By now, horizontal gene transfer as a topic of discussion should be familiar to you. Horizontal gene transfer describes the transfer of genetic material between organisms in any way that is not by vertical transmission (or the transfer of DNA from parent to offspring). If it has not been mentioned before, become familiar with the fact that horizontal gene transfer is common in prokaryotes, but extremely rare in eukaryotes (Alberts et al. 2014).
An example of gene transfers between organisms that emphasizes this topic greatly is the common virus. Viruses, we’ve all had them before. From the common cold to chickenpox, it would be near impossible for any of us to make the claim that we’ve never experienced their effects. Though it is a bit of a controversial topic at times, the prevailing view is that viruses are not living things themselves, but rather they are small packets of genetic material. Viruses are more so vectors for gene transfer than they are living. Viruses can be aptly described as parasites to the reproductive and biosynthetic machinery of the host cell (Alberts et al. 2014).
The way that viruses work is by first replicating in one cell of the organism that it is infecting. Following this, the virus emerges with a protective wrapping, and is free to repeat this process for cells of the same or different species. When this occurs, it is possible for a cell to be killed due to the spread of virus particles inside of it. However, in some cases, the virus may operate differently. Rather than generating these particles directly, the virus can choose to persist inside of its host for quite. During this time, the virus remains in a state of apparent harmlessness, as either a separate intracellular fragment of DNA termed a plasmid, or as a sequence inserted into the regular genome of the targeted cell. In prokaryotes, it is common for viruses to pick up DNA fragments from the genome of one host cell and ship them to another cell (Alberts et al. 2014).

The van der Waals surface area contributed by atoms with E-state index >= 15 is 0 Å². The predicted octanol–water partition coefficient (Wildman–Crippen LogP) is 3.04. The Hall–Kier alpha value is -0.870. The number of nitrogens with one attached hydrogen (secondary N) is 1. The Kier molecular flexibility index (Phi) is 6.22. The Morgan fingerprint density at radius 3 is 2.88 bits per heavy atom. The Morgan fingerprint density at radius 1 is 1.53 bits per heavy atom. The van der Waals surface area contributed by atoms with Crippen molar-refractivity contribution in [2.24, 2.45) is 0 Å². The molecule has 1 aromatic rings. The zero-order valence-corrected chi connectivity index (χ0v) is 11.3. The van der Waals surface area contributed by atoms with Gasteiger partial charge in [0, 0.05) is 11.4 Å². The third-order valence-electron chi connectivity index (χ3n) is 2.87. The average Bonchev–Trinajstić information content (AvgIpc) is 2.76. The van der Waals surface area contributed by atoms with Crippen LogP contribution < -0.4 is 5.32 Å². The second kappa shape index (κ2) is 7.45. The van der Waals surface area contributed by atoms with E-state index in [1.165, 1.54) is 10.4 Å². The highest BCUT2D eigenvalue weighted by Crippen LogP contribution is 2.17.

As mentioned previously, horizontal transfer of genes is rare in eukaryotes. Examples of horizontal gene transfer are much more common in prokaryotes. Prokaryotes, in fact, often times have a capacity to uptake even nonviral DNA molecules from their surroundings. When this occurs, genetic information from these molecules that are taken up is transferred to the prokaryote. In reality, bacteria and archaea in the wild acquire genes from neighboring cells relatively easily. Often, this is not good for the organisms that can be infected when dangerous strains of bacteria become more resistant to treatment with evolution. One example of this is Neisseria gonorrhoeae. If you’ve been looking at the news lately, you might have heard of new, difficult-to-treat strains of gonorrhea infecting people across the United States. Over the last 40 years, it appears, certain strains of gonorrhea have become penicillin-resistant, due to the horizontal gene transfer that we’ve discussed. Another example of this, occurring on a longer time scale of 100 million years, is the change in genes in the present-day genome of E. coli, of which 18% are said to have been acquired through horizontal gene transfer from another species (Alberts et al. 2014).
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